It is, incidentally, drinking water flowing from the jug of Aquarius the Water Carrier, but goodness me, that’s very hard to see.
Now that you’ve seen Piscis Austrinus, just turn ever so slightly to your left, to the Southwest as we’re looking at it. You’re going to use your star map and try to look for a long necked bird with trailing legs in flight.
This particular group of stars is simply called Grus the Crane. It was created by Petrus Plancius, I don’t know if I’ve pronounced his name correctly, in the late 1500s. He was a fairly famous Dutch astronomer.
When you look at Piscis Austrinus and Grus the Crane, you’ll see straight away, these pictures look nothing like what you see in star atlases and on star maps. It’s very hard, they don’t look anything like those embellished diagrams. You’ve got to use your imagination to change those stick figures into more elaborate drawings.
Don’t give up, it’s well worth a try and when you eventually do see some of these constellations, it’s one of those, “Ah, I can see it,” moments.
40 degrees, or two hand spans to the left of where we are, and about 60 degrees above the horizon, so that’s three hand spans up, you should be able to see the ninth brightest star in the night sky and the brightest star in the constellation of Eridanus the River. The star is called Achernar.
Achernar is a rather intriguing star, because it’s about eight times the diameter of the Sun, but it spins 15 times faster. The effect of that rapid rotation is that the star flattens at the top and bulges in the middle. In fact, its equatorial diameter is about 50 percent greater than its polar diameter.
You’re looking at this star as it really was 144 years ago. You’re looking back into time. That means that this star is at a distance of 144 light years away.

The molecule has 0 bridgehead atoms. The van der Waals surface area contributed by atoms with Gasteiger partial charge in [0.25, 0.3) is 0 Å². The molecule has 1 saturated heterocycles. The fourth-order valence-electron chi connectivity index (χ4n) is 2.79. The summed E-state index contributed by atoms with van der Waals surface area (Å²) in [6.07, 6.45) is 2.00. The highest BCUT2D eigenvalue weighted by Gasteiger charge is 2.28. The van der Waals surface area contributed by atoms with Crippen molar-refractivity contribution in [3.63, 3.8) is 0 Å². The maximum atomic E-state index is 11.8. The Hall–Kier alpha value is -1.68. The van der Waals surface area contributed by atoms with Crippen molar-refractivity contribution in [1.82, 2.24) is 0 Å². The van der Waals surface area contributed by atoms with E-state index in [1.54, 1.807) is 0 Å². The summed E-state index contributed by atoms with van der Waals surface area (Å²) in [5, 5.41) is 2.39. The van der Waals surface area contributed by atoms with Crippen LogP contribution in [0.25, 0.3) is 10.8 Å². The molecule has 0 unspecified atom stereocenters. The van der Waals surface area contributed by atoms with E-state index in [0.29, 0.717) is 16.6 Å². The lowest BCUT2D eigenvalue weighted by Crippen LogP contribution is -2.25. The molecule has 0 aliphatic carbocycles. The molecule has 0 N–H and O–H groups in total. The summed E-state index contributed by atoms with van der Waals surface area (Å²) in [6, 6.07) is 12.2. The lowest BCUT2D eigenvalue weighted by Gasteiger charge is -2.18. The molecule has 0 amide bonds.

Some Indigenous cultures of Australia use Achernar and the nearby bright star Canopus to represent the cooking fires of two celestial brothers. The brothers themselves are represented by the Large and Small Magellanic Clouds at a distance of 160,000 and 201,000 light years away, respectively. They are two of the closest galaxies to us.
Achernar is also intriguing because it’s on the opposite side of the celestial pole from the smallest of all 88 constellations, and some of us here in the South would argue the most important of all 88 constellations, which of course, is the Southern Cross. Unfortunately, at the moment, it’s not that easy to see unless you wait until about 3:00 AM, when it will be low in the south-east.
If you draw a line from the Southern Cross through the long axis going all the way across the sky towards Achernar, then go back halfway along that line, midway, that’s pretty close to the South Celestial Pole. It’s not dead accurate, but it’s close enough.
As we drop down from Achernar and head towards the second brightest star on the night sky, Canopus, we’re going to pass a couple of fairly important constellations. They’re really only important because this time of year, you can’t see the real Southern Cross and people get confused by what we call asterisms, patterns of stars that look like pictures that aren’t actually part of a constellation, or a constellation in their own right.
These asterisms we’re going to mention are the False Cross and the Diamond Cross, but they’re actually made up of stars from two separate constellations, Carina the Keel and Vela the Sails.
As we go past the false crosses, we’re going to look for the second brightest star in the night sky and that’s Canopus in the south-east. It’s about 50 degrees above the horizon, so that’s two hand spans and one clenched fist, in the south-east.